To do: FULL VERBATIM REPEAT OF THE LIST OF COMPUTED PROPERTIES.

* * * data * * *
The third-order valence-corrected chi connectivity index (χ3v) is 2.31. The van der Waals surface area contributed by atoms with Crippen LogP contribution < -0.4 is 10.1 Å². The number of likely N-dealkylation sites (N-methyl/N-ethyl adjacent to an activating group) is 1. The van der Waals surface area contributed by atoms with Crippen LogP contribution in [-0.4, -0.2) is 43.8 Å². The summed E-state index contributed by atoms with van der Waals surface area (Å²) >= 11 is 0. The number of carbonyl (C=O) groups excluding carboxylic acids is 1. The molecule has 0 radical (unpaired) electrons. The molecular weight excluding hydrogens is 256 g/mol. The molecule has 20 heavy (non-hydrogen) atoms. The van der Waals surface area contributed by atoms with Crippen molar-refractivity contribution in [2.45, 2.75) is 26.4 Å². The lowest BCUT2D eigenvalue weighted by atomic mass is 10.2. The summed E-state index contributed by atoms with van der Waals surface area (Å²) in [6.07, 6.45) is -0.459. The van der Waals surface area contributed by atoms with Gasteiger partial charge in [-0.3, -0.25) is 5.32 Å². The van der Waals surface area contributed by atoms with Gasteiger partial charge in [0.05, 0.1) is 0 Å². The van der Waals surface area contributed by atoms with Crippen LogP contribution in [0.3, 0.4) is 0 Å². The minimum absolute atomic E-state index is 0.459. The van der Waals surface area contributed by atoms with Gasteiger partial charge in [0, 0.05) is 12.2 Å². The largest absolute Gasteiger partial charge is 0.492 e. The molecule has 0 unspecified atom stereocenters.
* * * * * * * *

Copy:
The third-order valence-corrected chi connectivity index (χ3v) is 2.31. The van der Waals surface area contributed by atoms with Crippen LogP contribution < -0.4 is 10.1 Å². The number of likely N-dealkylation sites (N-methyl/N-ethyl adjacent to an activating group) is 1. The van der Waals surface area contributed by atoms with Crippen LogP contribution in [-0.4, -0.2) is 43.8 Å². The summed E-state index contributed by atoms with van der Waals surface area (Å²) >= 11 is 0. The number of carbonyl (C=O) groups excluding carboxylic acids is 1. The molecule has 0 radical (unpaired) electrons. The molecular weight excluding hydrogens is 256 g/mol. The molecule has 20 heavy (non-hydrogen) atoms. The van der Waals surface area contributed by atoms with Crippen molar-refractivity contribution in [2.45, 2.75) is 26.4 Å². The lowest BCUT2D eigenvalue weighted by atomic mass is 10.2. The summed E-state index contributed by atoms with van der Waals surface area (Å²) in [6.07, 6.45) is -0.459. The van der Waals surface area contributed by atoms with Gasteiger partial charge in [-0.3, -0.25) is 5.32 Å². The van der Waals surface area contributed by atoms with Gasteiger partial charge in [0.05, 0.1) is 0 Å². The van der Waals surface area contributed by atoms with Crippen LogP contribution in [0.3, 0.4) is 0 Å². The minimum absolute atomic E-state index is 0.459. The van der Waals surface area contributed by atoms with Gasteiger partial charge in [0, 0.05) is 12.2 Å². The largest absolute Gasteiger partial charge is 0.492 e. The molecule has 0 unspecified atom stereocenters.